Between the end of May and the middle of August in 1981, I graduated from college, started working full-time at my college job, got married, and switched jobs to an extremely responsible “career type” government position (which, despite the fact that it involved constantly making decisions that impacted on people’s actual lives, paid virtually the same amount as my college “undersecretary clerical gopher” job). My parents hit the road, literally and figuratively. These were the days before cell phones, social media, and email. For about six months, my only communication with them were occasional letters (you remember, with the folded paper and envelope?) and cassette tapes we would make to send each other.

By the end of 1981, I think I already knew my marriage had been a horrible mistake and I was absorbed in the exhausting work of trying to pretend I didn’t already know it.

That interlude in 1980-1981 was the last time I went through multiple major changes in my life. Yes, certainly I navigated changes since then- a divorce, two moves, a couple of different jobs. All those changes, though, came more-or-less, one at a time. Each change was more like someone throwing a pebble into my life and watching the mild ripples rather than having changes crash unrelenting like waves on the shore of my life. The good news about singular changes is that they can become the focus of your life for a time. You can cogitate, analyze, grieve, and strategize about how to deal with them. You can reach out for sympathy. You can even turn your life into your own little soap opera for awhile, if you want. The bad news about singular changes is that you can also obsess over every little detail and become the object of pity.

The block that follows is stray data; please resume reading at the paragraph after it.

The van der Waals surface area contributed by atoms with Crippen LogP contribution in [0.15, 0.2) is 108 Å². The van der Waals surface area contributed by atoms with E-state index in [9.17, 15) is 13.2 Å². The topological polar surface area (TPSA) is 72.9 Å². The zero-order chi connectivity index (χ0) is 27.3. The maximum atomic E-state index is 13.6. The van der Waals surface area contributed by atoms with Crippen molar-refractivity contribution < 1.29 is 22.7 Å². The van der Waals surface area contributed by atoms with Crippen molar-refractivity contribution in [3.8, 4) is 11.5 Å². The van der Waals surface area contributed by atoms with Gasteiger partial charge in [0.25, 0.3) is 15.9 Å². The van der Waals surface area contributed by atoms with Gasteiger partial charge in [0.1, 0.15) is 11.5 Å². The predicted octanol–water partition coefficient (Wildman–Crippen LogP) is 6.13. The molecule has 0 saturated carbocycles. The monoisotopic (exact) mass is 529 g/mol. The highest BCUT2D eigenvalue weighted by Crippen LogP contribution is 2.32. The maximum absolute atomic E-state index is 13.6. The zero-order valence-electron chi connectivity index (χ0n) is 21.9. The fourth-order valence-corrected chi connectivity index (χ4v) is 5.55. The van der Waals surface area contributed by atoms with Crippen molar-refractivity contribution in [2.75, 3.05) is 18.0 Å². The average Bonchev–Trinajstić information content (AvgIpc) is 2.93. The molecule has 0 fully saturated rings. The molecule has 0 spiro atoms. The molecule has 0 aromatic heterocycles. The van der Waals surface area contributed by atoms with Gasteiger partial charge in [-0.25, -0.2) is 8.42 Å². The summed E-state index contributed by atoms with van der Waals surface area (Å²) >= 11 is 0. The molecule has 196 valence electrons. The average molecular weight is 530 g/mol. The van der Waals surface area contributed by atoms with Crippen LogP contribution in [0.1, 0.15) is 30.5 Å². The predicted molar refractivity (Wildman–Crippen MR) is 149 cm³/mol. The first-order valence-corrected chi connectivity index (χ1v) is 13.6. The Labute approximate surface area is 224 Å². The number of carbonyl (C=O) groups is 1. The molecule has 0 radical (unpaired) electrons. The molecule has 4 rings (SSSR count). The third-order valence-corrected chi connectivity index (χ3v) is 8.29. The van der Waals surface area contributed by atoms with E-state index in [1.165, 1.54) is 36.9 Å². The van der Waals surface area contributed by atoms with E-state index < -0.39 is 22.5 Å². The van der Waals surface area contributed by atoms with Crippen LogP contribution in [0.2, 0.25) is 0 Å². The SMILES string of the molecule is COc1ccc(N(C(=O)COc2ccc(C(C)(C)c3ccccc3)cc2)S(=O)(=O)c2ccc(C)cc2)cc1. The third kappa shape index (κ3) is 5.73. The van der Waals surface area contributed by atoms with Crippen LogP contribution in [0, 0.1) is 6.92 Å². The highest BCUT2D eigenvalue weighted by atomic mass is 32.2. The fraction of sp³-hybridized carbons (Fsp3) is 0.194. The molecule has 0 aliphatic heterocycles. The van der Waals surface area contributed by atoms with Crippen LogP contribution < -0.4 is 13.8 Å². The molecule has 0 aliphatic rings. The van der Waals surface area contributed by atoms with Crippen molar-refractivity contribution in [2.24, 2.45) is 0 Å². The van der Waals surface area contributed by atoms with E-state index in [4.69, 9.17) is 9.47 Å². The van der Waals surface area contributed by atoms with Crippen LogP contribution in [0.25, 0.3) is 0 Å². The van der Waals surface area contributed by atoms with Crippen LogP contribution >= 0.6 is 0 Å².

When you find yourself in the tornado alley of change, you don’t really have the time to analyze and react to each one individually. Sometimes, the more you try to get your feet back under you and control things, the more changes seem to occur. Instead of focusing on the individual change and figuring out how you feel about it and how you are going to react, you tend to focus on the general whirlwind. Your brain begins to feel like a tornado itself. You feel too dizzy to see any way out. You have to seem pitiful, even to the point of tedium, to your friends. Let’s face it, even the best friends have some point at which they can no longer stand doling out sympathy and advice that doesn’t seem to be doing you any good.